Some time ago we covered Michael Chabon’s wonderful book of essays, Manhood for Amateurs. As a professed Chabon devotee, it is with some surprise that I confess disappointment at his earlier essay collection, Maps and Legends: Reading and Writing Along the Borderlands (2008).
Chabon (born 1963) is one of our most interesting, contemporary literary writers. He is one of a small number of literary writers who still care about craft, construction and well-made stories, as well as the expansive humanity found in the best fiction. He also has a more-than-healthy respect for quality genre fiction. His books, though, have largely been hit-and-miss affairs. The Amazing Adventures of Kavalier & Clay is one of the most remarkable books of its decade, and Wonder Boys, Werewolves in Their Youth and The Mysteries of Pittsburg are all equally fine. He floundered terribly with the unreadable The Yiddish Policeman’s Union, and Gentlemen of the Road (his sword-and-sandal tale) and The Final Solution (his poor rift on Sherlock Holmes) are perhaps, if anything, worse.
And yet I both like and admire Chabon. He is a critic of remarkable sensitivity and his prose style is fluid, descriptive and often achingly beautiful. No post modernist, Chabon values human beings, human interactions, and the deep and vital connection people have with art. We need more like him.
That is one of the reasons I was so disappointed in Maps and Legends – many of the essays are almost brilliant, but they never quite take off. Also, the essays here are often so disjointed, with too many disparate elements almost connected by a central argument, that they never feel organic or honest. These are largely essays as performance art, with Chabon seeing what he can get away with. He could do better.
However, we must congratulate Chabon on his fearlessness. Many serious writers would dread losing membership in that august body by admitting to a passion for comic book artist Howard Chaykin, or admiring Cormac McCarthy’s sole foray into science fiction, The Road. Chabon is determined to find art in all manner of places, and that is a gift.
As with all essay collections, this is a mixed bag. Many of the essays are only interesting to those already familiar with the genre he addresses: his thoughts on Howard Chaykin and comics legend Will Eisner are really only meaningful to the already-initiated, and one feels that Chabon missed an opportunity to make larger points. He almost scores high with his essay on Sherlock Holmes, but, as with many essays here, Chabon introduces so many side issues (pastiche, genre-fiction in general and detective fiction in particular, the sinister nature of secrets) that one nearly forgets his central point, if he ever had one. (And Chabon and his editors should both know better – it’s Professor Moriarty, not Dr. Moriarty…)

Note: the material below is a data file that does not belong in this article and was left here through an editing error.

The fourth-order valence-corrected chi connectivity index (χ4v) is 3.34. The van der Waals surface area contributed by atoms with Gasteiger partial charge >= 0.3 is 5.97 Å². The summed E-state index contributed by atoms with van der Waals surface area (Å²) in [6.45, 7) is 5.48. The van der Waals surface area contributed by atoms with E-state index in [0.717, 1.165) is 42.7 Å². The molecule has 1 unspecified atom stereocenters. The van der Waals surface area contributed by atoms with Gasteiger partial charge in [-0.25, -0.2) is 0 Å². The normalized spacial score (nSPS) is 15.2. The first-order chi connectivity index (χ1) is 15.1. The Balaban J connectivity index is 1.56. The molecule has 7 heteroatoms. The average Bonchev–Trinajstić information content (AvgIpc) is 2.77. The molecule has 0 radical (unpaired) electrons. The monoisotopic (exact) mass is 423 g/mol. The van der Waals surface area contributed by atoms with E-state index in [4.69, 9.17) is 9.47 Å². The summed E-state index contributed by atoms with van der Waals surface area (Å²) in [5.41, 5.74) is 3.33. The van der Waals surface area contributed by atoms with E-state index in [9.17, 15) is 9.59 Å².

In “Imaginary Homelands,” Chabon details how a Yiddish phrasebook inspired The Yiddish Policeman’s Union, and the essay is infinitely more amusing, interesting and moving than anything found in his novel. Also excellent is his discourse on the ghost stories of M. R. James, and in “My Back Pages,” Chabon describes, with great wit and depth of feeling, his struggle to write his first novel.
Chabon’s three greatest strengths are his great empathy, his expansive feelings toward literature and the human spirit, and a limpid prose style. Here is Chabon writing about Philip Pullman’s series of fantasy novels:
Like a house on the borderlands, epic fantasy is haunted: by a sense of lost purity and grandeur, deep wisdom that has been forgotten, Arcadia spoilt, the debased or diminished stature of modern human-kind; by a sense that the world, to borrow a term from John Clute, the Canadian-born British critic of fantasy and science fiction, has “thinned.” This sense of thinning – of there having passed a Golden Age, a Dreamtime, when animals spoke, magic worked, children honored their parents, and fish leapt filleted into the skillet – has haunted the telling of stories from the beginning. The words “once upon a time” are in part a kind of magic formula for invoking the ache of this primordial nostalgia.
Equally fine is Chabon writing about the Norse mythology he read as a boy: Loki never turned up among the lists of Great Literary Heroes (or Villains) of Childhood, and yet he was my favorite character in the book that was for many years my favorite, a book whose subtitle might have been “How Loki Ruined the World and Made It Worth Talking About.” Loki was the god of my own mind as a child, with its competing impulses of vandalism and vision, of imagining things and smashing them. And as he cooked up schemes and foiled them, fathered monsters and stymied them, helped forestall the end of things and hastened it, he was god of the endlessly complicating nature of plot, of storytelling itself.
Throughout Maps and Legends, Chabon has wonderful things to say about the adventure of childhood, the even-greater adventure of adulthood, genre fiction and fine art, and his identity as a father, a husband and a Jew. The essays may not all hold together in any organic way, but there are treasures strewn throughout.